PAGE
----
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Sexy, 17, and Exploited—You'd Be Shocked at the Lack of Protection Teen Models Have

A new law finally gives models under 18 the same protections that other child workers have. Is that enough?
 
 
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Photo Credit: Voyagerix/Shutterstock.com

 

On a humid evening in early October, workers from across the garment industry gathered for a panel discussion at the Retail Action Project’s Midtown West office in New York City. The event brought together people from across the supply chain — retail workers, members of United Students Against Sweatshops, labor activists — and representatives of an extremely visible group of workers within the fashion industry whose plight is often invisible: models.

While the conversation touched upon recent struggles and victories of front-line retail workers, and attaining justice for factory workers in South Asia, a large chunk of the discussion zeroed in on labor abuses within the modeling industry. Some in the audience nodded in agreement with the notion that fashion models are an exploited labor force, but the idea drew mostly genuine surprise and concern from the audience. “There’s a very cavalier, anything-goes attitude amongst higher brands who see themselves as artists,” said Sara Ziff, working model, filmmaker and founder and executive director of the Model Alliance, a labor group that fights for models’ rights. She went on to explain that the abuses, especially during Fashion Week, are shouldered by a workforce of minors.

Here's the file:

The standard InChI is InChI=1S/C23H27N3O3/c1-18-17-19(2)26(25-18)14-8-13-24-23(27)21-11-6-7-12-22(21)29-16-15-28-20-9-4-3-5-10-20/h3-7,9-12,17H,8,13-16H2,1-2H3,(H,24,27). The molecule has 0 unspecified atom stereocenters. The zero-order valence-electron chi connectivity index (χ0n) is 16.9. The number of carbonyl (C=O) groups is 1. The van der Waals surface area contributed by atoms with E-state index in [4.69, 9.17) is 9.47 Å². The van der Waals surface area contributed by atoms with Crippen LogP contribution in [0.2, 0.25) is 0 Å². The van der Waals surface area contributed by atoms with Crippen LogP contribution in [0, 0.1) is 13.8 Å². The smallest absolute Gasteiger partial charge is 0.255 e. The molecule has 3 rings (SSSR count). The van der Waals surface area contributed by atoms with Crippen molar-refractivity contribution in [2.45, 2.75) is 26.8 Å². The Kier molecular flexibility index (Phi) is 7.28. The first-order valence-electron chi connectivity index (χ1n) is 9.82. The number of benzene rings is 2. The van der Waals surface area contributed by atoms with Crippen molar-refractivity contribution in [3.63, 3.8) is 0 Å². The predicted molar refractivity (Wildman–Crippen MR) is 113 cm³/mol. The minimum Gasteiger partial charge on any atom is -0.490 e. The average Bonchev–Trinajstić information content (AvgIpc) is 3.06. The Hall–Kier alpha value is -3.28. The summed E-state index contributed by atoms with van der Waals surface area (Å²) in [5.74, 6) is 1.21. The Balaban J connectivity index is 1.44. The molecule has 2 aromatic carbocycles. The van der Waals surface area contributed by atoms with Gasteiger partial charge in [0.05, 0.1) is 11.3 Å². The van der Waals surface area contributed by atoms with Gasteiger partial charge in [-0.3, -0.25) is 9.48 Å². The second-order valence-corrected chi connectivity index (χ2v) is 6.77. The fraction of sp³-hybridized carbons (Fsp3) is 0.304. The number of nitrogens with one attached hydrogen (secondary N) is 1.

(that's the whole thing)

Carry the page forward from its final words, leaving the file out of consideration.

New legislation, however, stands to change all that. On Oct. 21, Gov. Andrew Cuomo signed legislation to amend New York state labor law and classify print and runway models under the age of 18 as “child performers.” This marks a watershed moment for the historically unregulated modeling industry, one largely composed of minors from across the globe, and one that has resisted reform — the first attempt at organizing models in the ’90s was shuttered after seven years. The law creates a new protected class, stands to force players across the fashion industry at large to change their modus operandi and hiring practices, and can change the very images we see on the runway if designers can no longer so easily rely on children to show their collections.  The legislation also represents a coming-of-age for the Model Alliance, the labor group behind it.

Due to a statutory loophole in New York labor law, print and runway models under 18 have long been excluded from protections given to other child performers. While working, protected child performers are required to have on-set chaperones, tutors and, in some cases, nurses. The number of hours a minor can work is closely monitored and capped. The lack of these protections for print and runway models has led to documented (and in many cases, undocumented) exploitation of these girls: Some models, facing pressure from their agents, have dropped out of school to work full-time. Others have been fleeced financially by less-than-stellar agents or employers. Some models have faced unwanted sexual advances by photographers, while others have suffered sexual abuse.

According to Ziff, fashion models — so often encouraged to “work it” — “are not taken seriously as workers.” Rather, they are “a raw material. You don’t see individuals on a runway, you see this abundant resource of youth and fragility.” Ziff is a Manhattan native who’s walked the runway for Prada, Calvin Klein and Balenciaga, and been a face for Tommy Hilfiger, Kenneth Cole and Nautica. She founded the Alliance in February of 2012 with help from Fordham’s Fashion Law Institute.

Ziff, now 31, began modeling at the age of 14 after she was scouted on the way home from school at Dalton. While she considers herself lucky to have made it as far as she has, she is candid in explaining the darker side of high fashion work, where the career of a model can look somewhat Hobbesian: solitary, poor, nasty, brutish and short. The picture that emerges is one of an unregulated industry reliant on a largely underage workforce, crops of youngsters who, after putting in long hours without adequate rest or meal breaks, get paid for runway work with a garment from a designer’s collection (known as “trade”) in lieu of a paycheck.